Clinicians Live Comments

The clinicians gave us great comments live during our performance. It’s a great way to get some feedback while simultaneously hearing the performance. As we are getting ready on the stage, they introduce themselves and as soon as we start playing they have a lot of great tips on how we can improve.

Dr. Louis Bergonzi (two parts)

Mr. Jack Ranney (two parts)

The Clinic

Dr. Louis Bergonzi

Following our performance, students dragged their instruments, cases, and (some of them) their coats to the Niles West HS Orchestra Room where we had a clinic with Dr. Louis Bergonzi, professor of Conducting and Music Education at the University of Illinois at Urbana-Champaign.

Dr. Bergonzi is always enthusiastic, engaging, and above all patient with the young students. Even more so for our ensemble, as he was leading nearly 70 squirmy preteens. I have to admit, I was not entirely pleased with the way our students interacted with Dr. Bergonzi.

In classic Dr. Bergonzi fashion, he bounced around on the podium with great enthusiasm and violin in hand. He quickly went into asking the students to repeat after him. He played a couple easy notes on his violin and wanted the students to repeat what he had just played. We call this “Call & Response”. He didn’t use the term, but after a few times modeling it and explaining it with few words, everyone in the room understood what he wanted everyone to do.

But, sadly, I think many students chose not to allow Dr. Bergonzi to take his turn as “Caller” and then respond (only once) for their “Response”. I wonder if Dr. Bergonzi was getting frustrated. He certainly didn’t show it with his enthusiasm and warm smile.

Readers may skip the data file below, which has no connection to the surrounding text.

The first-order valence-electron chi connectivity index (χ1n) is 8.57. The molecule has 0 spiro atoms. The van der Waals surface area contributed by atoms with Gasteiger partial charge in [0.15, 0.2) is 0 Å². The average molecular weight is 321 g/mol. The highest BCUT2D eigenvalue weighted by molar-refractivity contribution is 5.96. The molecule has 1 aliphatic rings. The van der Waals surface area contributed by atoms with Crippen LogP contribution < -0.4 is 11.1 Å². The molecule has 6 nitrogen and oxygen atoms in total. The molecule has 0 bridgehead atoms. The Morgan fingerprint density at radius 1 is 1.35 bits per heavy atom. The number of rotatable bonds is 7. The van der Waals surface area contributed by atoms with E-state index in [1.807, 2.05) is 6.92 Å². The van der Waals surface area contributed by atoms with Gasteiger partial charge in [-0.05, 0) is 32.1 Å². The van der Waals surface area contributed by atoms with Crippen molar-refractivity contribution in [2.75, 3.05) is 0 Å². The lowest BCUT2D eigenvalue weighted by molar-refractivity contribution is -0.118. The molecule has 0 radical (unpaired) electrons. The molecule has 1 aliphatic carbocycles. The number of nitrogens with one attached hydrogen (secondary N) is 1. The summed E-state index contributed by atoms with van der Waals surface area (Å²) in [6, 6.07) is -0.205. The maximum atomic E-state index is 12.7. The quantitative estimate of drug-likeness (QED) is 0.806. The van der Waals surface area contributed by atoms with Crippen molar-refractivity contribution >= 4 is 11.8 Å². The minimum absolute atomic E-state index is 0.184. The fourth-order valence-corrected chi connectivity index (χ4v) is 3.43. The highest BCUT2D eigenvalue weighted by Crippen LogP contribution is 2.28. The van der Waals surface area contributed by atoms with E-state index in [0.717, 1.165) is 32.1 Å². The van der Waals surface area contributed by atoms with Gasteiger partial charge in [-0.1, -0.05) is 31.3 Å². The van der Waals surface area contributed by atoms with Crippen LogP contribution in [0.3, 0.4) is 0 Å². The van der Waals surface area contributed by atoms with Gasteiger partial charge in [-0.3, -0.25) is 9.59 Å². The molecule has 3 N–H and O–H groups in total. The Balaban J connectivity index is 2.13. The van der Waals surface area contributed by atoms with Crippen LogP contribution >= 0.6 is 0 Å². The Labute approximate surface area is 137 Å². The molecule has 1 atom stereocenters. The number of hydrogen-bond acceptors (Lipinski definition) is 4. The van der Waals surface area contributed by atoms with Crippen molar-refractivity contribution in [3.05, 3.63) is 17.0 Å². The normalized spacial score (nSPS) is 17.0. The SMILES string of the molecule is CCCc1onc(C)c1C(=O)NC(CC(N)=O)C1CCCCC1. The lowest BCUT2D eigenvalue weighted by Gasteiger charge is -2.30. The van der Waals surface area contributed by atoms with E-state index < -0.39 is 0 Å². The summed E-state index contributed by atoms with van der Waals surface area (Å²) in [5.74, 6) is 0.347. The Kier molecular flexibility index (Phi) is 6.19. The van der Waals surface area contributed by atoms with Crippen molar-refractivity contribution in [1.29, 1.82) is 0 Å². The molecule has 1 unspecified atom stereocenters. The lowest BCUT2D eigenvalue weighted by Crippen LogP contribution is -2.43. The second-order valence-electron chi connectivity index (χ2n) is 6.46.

He also effectively led the students (though I might argue that the students didn’t effectively follow) in an intonation exercise where the students would play one note then wobble their finger around a little until they found the right pitch. I know where Dr. Bergonzi was going with the exercise, I just worry that some students didn’t get there as they weren’t effectively following. Though he did work with the basses alone for a minute or two (because basses are so often forgotten) and had positive results. I think Rewa S. learned that the finger tapes are not to be trusted.


After our performance and clinic, we headed out for lunch at Old Country Buffet so the kids could eat to their hearts’ content. Mr. Broach gave the usual spiel about “this is a public place, so be good,” and “don’t make drink concoctions that the servers have to clean up”.

Overall, the kids were well behaved. Two patrons shared with Mr. Broach and Mr. Polomchak that they were the best behaved school group they’ve ever seen. One of them was even a former teacher and he was impressed! He asked what was our secret, and Mr. Broach told him something about perfecting giving the evil eye.  Later, when he learned they were orchestra kids he said, “makes sense”.


All in all, it was a good trip. The students performed well and (for the most part) were shining examples to represent Lake Zurich. However, I can’t quite put my finger on it, but there was something we have not quite mastered having to do with collaborating as a whole.